Fandango (company) American media corporation based in Los Angeles, California

Fandango Media, LLC is an American ticketing company that sells movie tickets via their website as well as through their mobile app.

In early 2009, Current Television launched the televised version of the web review site, The Rotten Tomatoes Show. It was hosted by Brett Erlich and Ellen Fox and written by Mark Ganek. The show aired every Thursday at 10:30 EST on the Current TV network. [21] The last episode aired on September 16, 2010. It returned as a much shorter segment of InfoMania , a satirical news show that ended in 2011.[ citation needed ]

Current TV American television channel

Current TV was an American television channel from August 1, 2005 to August 20, 2013. Prior INdTV founders Al Gore and Joel Hyatt, with Ronald Burkle, each held a sizable stake in Current TV. Comcast and DirecTV each held a smaller stake.

Brett Evan Erlich is an American political comedian featured as a writer, producer and host on TV shows and Web sites. He appears as the host of "Pop Trigger" on The Young Turks. He also appears on ABC News Primetime Specials hosted by Barbara Walters and Katie Couric.

InfoMania is an American half-hour weekly satirical news-show that aired on the Current TV television network from 2007 to 2011. The program was initially hosted by Conor Knighton and later Brett Erlich, with features by Ben Hoffman, Sergio Cilli, Sarah Haskins, Bryan Safi, Erin Gibson, and Ellen Fox.

By late 2009, the website was designed to enable Rotten Tomatoes users to create and join groups to discuss various aspects of film. One group, "The Golden Oyster Awards", accepted votes of members for various awards, spoofing the better-known Academy Awards or Golden Globes. When Flixster bought the company, they disbanded the groups, announcing: "The Groups area has been discontinued to pave the way for new community features coming soon. In the meantime, please use the Forums to continue your conversations about your favorite movie topics".[ citation needed ]

As of February 2011, new community features have been added and others removed. For example, users can no longer sort films by Fresh Ratings from Rotten Ratings, and vice versa.[ citation needed ]

On September 17, 2013, a section devoted to scripted television series, called "TV Zone", was created as a subsection of the website. [22]

In February 2016, Rotten Tomatoes and its parent site Flixster were sold to Comcast's Fandango. Warner Bros retained a minority stake in the merged entities, including Fandango. [3]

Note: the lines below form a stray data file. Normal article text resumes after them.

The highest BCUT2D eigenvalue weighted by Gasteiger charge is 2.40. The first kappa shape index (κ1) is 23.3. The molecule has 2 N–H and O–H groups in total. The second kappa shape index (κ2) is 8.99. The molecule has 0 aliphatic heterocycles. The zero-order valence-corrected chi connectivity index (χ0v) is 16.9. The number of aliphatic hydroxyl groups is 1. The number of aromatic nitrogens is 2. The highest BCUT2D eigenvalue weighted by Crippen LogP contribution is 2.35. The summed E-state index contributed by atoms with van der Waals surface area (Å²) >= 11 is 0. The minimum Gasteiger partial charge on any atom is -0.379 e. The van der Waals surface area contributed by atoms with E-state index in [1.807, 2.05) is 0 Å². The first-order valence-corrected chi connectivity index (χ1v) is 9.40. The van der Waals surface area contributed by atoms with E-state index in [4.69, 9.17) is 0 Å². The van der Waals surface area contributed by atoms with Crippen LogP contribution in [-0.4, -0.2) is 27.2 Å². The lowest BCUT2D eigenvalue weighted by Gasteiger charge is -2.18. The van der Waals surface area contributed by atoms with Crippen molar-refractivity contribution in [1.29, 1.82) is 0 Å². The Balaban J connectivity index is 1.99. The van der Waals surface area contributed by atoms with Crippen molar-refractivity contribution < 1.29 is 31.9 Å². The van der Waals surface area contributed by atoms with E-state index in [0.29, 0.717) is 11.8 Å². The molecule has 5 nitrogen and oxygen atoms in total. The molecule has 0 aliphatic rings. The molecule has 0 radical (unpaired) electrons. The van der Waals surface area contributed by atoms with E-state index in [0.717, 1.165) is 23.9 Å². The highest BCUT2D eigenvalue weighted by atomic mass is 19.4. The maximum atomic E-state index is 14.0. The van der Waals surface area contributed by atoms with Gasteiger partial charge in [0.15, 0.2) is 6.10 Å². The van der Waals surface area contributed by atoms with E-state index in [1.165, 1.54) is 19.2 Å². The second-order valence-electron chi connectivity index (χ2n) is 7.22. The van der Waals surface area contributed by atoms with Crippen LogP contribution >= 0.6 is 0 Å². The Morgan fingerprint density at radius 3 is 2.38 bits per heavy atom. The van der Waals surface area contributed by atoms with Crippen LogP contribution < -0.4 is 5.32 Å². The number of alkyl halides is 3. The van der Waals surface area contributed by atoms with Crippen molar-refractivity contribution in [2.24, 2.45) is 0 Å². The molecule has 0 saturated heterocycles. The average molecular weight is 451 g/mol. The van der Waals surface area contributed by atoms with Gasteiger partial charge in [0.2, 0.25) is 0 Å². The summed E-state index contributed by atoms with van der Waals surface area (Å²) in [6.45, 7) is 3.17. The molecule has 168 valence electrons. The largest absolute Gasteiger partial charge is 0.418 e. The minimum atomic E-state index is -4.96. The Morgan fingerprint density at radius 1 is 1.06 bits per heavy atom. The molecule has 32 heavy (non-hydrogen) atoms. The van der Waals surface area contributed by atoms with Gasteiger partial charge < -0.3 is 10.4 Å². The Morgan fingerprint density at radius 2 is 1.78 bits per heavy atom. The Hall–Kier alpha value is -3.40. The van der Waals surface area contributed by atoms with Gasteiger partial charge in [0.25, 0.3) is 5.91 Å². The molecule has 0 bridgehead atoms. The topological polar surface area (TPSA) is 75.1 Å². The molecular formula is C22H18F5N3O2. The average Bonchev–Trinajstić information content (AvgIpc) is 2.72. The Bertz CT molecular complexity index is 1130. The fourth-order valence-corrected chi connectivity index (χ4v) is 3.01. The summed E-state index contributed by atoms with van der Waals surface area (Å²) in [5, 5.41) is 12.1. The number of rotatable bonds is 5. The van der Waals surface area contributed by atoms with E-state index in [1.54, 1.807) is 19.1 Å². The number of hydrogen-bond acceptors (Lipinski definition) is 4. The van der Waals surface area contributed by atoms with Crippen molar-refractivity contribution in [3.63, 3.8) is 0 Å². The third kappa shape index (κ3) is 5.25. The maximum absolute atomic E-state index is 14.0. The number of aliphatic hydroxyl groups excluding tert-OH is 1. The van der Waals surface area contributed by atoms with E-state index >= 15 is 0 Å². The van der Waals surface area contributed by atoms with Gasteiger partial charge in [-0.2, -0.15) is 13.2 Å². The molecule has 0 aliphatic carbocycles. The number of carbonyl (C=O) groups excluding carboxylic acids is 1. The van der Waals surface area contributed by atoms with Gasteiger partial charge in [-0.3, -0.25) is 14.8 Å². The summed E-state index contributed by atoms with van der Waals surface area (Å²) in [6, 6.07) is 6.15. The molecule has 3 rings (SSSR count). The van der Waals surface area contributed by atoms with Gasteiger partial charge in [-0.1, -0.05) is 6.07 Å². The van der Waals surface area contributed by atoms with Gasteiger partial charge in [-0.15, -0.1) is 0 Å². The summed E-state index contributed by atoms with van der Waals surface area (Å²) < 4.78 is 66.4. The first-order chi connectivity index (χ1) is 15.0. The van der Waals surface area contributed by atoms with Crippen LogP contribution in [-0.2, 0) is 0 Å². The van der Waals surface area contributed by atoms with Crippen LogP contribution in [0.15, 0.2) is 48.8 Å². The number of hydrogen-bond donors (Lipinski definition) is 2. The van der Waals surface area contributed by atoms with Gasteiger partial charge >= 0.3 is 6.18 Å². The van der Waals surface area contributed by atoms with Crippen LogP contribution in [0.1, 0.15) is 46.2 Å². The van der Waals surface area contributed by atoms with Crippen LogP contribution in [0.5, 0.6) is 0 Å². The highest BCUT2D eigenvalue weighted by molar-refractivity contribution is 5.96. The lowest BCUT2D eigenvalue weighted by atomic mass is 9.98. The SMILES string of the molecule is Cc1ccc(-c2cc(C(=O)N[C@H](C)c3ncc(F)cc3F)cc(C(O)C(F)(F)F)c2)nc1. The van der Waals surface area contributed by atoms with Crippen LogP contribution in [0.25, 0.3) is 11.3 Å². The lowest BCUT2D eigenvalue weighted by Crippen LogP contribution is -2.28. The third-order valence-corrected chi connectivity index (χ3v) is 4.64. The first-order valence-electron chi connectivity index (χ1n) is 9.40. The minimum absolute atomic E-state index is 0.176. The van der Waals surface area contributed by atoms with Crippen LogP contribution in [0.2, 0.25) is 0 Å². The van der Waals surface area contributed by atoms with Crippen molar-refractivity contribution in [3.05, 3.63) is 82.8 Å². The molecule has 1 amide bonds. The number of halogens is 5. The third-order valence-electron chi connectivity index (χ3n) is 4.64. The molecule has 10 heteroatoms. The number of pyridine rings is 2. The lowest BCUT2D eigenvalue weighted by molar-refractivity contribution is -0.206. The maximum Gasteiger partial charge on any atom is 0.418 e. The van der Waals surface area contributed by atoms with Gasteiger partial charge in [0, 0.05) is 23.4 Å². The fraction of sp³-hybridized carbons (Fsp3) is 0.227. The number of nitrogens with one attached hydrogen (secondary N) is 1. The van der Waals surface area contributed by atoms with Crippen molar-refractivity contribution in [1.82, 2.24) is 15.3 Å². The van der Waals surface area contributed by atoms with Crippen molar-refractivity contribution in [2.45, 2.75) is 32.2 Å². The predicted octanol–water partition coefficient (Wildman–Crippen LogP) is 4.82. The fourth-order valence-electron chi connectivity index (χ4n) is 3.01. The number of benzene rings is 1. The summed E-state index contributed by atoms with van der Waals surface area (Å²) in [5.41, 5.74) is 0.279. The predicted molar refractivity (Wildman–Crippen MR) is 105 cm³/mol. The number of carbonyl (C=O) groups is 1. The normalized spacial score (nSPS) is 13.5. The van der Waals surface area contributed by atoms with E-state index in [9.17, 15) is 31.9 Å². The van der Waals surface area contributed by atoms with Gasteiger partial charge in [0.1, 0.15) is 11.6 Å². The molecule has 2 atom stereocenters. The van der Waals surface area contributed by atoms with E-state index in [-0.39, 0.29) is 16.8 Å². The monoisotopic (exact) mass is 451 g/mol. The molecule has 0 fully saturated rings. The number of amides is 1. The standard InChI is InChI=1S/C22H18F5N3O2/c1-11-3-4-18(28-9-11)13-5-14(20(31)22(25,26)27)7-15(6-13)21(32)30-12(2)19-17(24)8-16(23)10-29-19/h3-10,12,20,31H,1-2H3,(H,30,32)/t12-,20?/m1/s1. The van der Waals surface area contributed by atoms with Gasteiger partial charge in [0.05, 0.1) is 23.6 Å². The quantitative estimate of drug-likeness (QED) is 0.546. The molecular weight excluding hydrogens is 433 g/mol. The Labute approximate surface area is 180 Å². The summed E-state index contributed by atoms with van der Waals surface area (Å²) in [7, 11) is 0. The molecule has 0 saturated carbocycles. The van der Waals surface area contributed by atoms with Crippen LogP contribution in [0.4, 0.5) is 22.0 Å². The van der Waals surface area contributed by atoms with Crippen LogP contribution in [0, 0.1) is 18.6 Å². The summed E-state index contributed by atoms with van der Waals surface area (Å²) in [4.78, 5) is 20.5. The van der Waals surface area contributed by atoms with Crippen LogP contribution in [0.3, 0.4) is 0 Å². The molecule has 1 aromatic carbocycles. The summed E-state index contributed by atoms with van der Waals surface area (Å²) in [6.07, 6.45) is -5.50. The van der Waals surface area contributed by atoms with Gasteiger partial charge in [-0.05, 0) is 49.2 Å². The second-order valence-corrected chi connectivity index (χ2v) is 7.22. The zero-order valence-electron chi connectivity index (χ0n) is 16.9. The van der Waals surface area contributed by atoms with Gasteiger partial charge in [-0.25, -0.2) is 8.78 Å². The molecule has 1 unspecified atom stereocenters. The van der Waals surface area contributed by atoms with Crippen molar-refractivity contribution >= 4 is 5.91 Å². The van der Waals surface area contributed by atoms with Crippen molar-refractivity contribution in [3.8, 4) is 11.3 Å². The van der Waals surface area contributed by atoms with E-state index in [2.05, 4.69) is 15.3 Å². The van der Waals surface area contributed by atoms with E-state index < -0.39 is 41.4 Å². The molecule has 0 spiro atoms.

In July 2017, the website's editor-in-chief since 2007, Matt Atchity, left to join The Young Turks . [23] On November 1, 2017, the site launched a new web series on Facebook, See It/Skip It, hosted by Jacqueline Coley and Segun Oduolowu. [24]

In March 2018, the site announced its new design, icons and logo for the first time in 19 years at SXSW. [25]

Traffic

Rotten Tomatoes is a top 1000 site, placing around #400 globally and top 150 for the US only, according to website ranker Alexa. [26] Monthly unique visitors to the rottentomatoes.com domain is 26M global (14.4M US) according to audience measurement service Quantcast. [27]

Features

Critic aggregate score

Rotten Tomatoes staff first collect online reviews from writers who are certified members of various writing guilds or film critic-associations. To be accepted as a critic on the website, a critic's original reviews must garner a specific number of "likes" from users. Those classified as "Top Critics" generally write for major newspapers. The critics upload their reviews to the movie page on the website, and need to mark their review "fresh" if it's generally favorable or "rotten" otherwise. It is necessary for the critic to do so as some reviews are qualitative and do not grant a numeric score, making it impossible for the system to be automatic.[ citation needed ]

The website keeps track of all the reviews counted for each film and calculates the percentage of positive reviews. Major, recently released films can attract more than 400 reviews. If the positive reviews make up 60% or more, the film is considered "fresh", in that a supermajority of the reviewers approve of the film. If the positive reviews are less than 60%, the film is considered "rotten". An average score on a 0 to 10 scale is also calculated. With each review, a short excerpt of the review is quoted that also serves a hyperlink to the complete review essay for anyone interested to read the critic's full thoughts on the subject.

"Top Critics", such as Roger Ebert, Desson Thomson, Stephen Hunter, Owen Gleiberman, Lisa Schwarzbaum, Peter Travers and Michael Phillips are identified in a sub-listing that calculates their reviews separately. Their opinions are also included in the general rating. When there are sufficient reviews, the staff creates and posts a consensus statement to express the general reasons for the collective opinion of the film.[ citation needed ]